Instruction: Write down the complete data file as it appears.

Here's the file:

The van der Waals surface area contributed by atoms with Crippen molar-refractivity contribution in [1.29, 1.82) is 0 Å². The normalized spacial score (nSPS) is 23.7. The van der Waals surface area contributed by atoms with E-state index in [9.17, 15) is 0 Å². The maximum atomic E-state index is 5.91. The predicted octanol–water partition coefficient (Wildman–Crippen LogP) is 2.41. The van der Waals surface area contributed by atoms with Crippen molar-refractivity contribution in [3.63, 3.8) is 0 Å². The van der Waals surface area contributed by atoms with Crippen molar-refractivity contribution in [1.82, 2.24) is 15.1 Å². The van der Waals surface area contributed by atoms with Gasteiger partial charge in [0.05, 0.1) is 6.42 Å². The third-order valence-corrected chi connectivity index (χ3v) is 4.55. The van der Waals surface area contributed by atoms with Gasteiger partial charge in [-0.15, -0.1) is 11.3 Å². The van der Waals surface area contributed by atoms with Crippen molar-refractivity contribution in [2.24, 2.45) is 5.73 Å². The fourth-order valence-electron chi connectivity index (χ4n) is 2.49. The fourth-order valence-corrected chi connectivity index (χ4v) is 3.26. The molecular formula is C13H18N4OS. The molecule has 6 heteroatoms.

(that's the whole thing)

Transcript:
The van der Waals surface area contributed by atoms with Crippen molar-refractivity contribution in [1.29, 1.82) is 0 Å². The normalized spacial score (nSPS) is 23.7. The van der Waals surface area contributed by atoms with E-state index in [9.17, 15) is 0 Å². The maximum atomic E-state index is 5.91. The predicted octanol–water partition coefficient (Wildman–Crippen LogP) is 2.41. The van der Waals surface area contributed by atoms with Crippen molar-refractivity contribution in [3.63, 3.8) is 0 Å². The van der Waals surface area contributed by atoms with Crippen molar-refractivity contribution in [1.82, 2.24) is 15.1 Å². The van der Waals surface area contributed by atoms with Gasteiger partial charge in [0.05, 0.1) is 6.42 Å². The third-order valence-corrected chi connectivity index (χ3v) is 4.55. The van der Waals surface area contributed by atoms with Gasteiger partial charge in [-0.15, -0.1) is 11.3 Å². The van der Waals surface area contributed by atoms with Crippen molar-refractivity contribution in [2.24, 2.45) is 5.73 Å². The fourth-order valence-electron chi connectivity index (χ4n) is 2.49. The fourth-order valence-corrected chi connectivity index (χ4v) is 3.26. The molecular formula is C13H18N4OS. The molecule has 6 heteroatoms.